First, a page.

Netragard on Exploit Brokering

Netragard on Exploit Brokering

Historically ethical researchers would provide their findings free of charge to software vendors for little more than a mention.  In some cases vendors would react and threaten legal action citing violations of poorly written copyright laws that include but are not limited to the DMCA.  To put this into perspective, this is akin to threatening legal action against a driver for pointing out that the breaks on a school bus are about to fail.
This unfriendliness (among various other things) caused some researchers to withdraw from the practice of full disclosure. Why risk doing a vendor the favor of free work when the vendor might try to sue you?
Organizations like CERT help to reduce or eliminate the risk to security researchers who wish to disclose vulnerabilities.  These organizations work as mediators between the researchers and the vendors to ensure safety for both parties.  Other organizations like iDefense and ZDI also work as middlemen but unlike CERT earn a profit from the vulnerabilities that they purchase. While they may pay a security researcher an average of $500-$5000 per vulnerability, they charge their customers significantly more for their early warning services.  Its also unclear (to us anyway) how quickly they notify vendors of the vulnerabilities that they buy.
The next level of exploit buyers are the brokers.  Exploit brokers may cater to one or more of three markets that include National, International, or Black.  While Netragard’s program only sells to National buyers, companies like VUPEN sell internationally.  Also unlike VUPEN, Netragard will sell exploits to software vendors willing to engage in an exclusive sale.   Netragard’s Exploit Acquisition Program was created to provide ethical researchers with the ability to receive fair pay for their hard work; it was not created to keep vulnerable software vulnerable.  Our bidding starts at $10,000 per exploit and goes up from there.


Its important to understandwhat a computer exploit is and is not.  It is a tool or technique that makes full use of and derives benefit from vulnerable computer software.   It is not malware despite the fact that malware may contain methods for exploitation.  The software vulnerabilities that exploits make use of are created by software vendors during the development process.  The idea that security researchers create vulnerability is absurd.  Instead, security researchers study software and find the already existing flaws.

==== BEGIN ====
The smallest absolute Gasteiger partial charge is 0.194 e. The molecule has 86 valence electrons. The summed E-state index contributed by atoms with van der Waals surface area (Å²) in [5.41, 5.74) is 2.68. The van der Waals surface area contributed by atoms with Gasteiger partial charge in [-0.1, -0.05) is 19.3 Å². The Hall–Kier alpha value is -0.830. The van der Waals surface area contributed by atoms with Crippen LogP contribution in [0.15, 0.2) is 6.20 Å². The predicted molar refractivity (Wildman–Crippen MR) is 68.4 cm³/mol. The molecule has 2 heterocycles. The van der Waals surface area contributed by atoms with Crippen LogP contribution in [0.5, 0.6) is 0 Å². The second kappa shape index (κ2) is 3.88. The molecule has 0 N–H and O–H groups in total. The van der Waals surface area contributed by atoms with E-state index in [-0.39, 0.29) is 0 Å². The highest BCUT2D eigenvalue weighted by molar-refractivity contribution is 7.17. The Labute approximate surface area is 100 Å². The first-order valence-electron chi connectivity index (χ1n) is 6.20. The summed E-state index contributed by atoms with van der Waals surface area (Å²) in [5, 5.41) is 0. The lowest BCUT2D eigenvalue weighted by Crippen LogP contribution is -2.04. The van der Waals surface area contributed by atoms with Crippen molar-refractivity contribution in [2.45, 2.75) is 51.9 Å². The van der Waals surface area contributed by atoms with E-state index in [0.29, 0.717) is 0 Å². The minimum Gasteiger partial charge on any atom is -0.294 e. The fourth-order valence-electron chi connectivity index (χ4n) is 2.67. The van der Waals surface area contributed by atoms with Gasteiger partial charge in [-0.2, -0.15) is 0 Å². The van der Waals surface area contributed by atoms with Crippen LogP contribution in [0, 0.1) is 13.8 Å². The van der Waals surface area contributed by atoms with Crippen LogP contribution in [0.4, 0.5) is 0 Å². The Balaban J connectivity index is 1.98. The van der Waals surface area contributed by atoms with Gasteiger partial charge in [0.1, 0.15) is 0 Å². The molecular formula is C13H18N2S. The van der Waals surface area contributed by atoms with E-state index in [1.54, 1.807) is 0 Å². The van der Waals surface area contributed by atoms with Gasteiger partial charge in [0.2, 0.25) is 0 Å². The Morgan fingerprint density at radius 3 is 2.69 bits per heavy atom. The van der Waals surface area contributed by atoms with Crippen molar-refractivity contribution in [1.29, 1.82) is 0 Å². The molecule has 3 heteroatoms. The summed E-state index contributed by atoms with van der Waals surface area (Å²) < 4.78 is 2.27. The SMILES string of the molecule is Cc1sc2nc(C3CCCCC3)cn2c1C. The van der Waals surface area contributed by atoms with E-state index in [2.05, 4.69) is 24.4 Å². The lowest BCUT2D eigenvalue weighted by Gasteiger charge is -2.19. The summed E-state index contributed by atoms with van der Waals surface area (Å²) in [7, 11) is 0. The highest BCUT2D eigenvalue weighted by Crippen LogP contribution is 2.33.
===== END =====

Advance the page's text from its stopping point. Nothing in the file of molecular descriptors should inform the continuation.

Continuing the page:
The behavior of an exploit with regards to malevolence or benevolence is defined by the user and not the tool.  Buying an exploit is much like buying a hammer in that they can both be used to do something constructive or destructive.  For this reason it’s critically important that any ethical exploit broker thoroughly vet their customers before selling an exploit.  Any broker that does not thoroughly vet their customers is operating irresponsibly.
What our customers do with the exploits that they buy is none of our business just as what you do with your laptop is not its vendors business.   That being said, any computer system is far more dangerous than any exploit.  An exploit can only target one very specific thing in a very specific way and has a limited shelf life. It is not entirely uncommon for vulnerabilities to be accidentally fixed thus rendering a 0-day exploit useless.  A laptop on the other hand has an average shelf life of 3 years and can attack anything that’s connected to a network.   In either case,  its not the laptop or the exploit that represents danger it’s the intent of its user.
Finally, most of the concerns about malware, spyware, etc. are not only unfounded and unrealistic, but absolutely absurd.  Consider that businesses like VUPEN wants to prevent vendors from fixing vulnerabilities.  If VUPEN were to provide an exploit to a customer for the purpose of creating malware then that would guarantee the death of the exploit.  Specifically, when malware spreads antivirus companies capture and study it.  They would most certainly identify the method of propagation (the exploit) that in turn would result in the vendor fixing the vulnerability.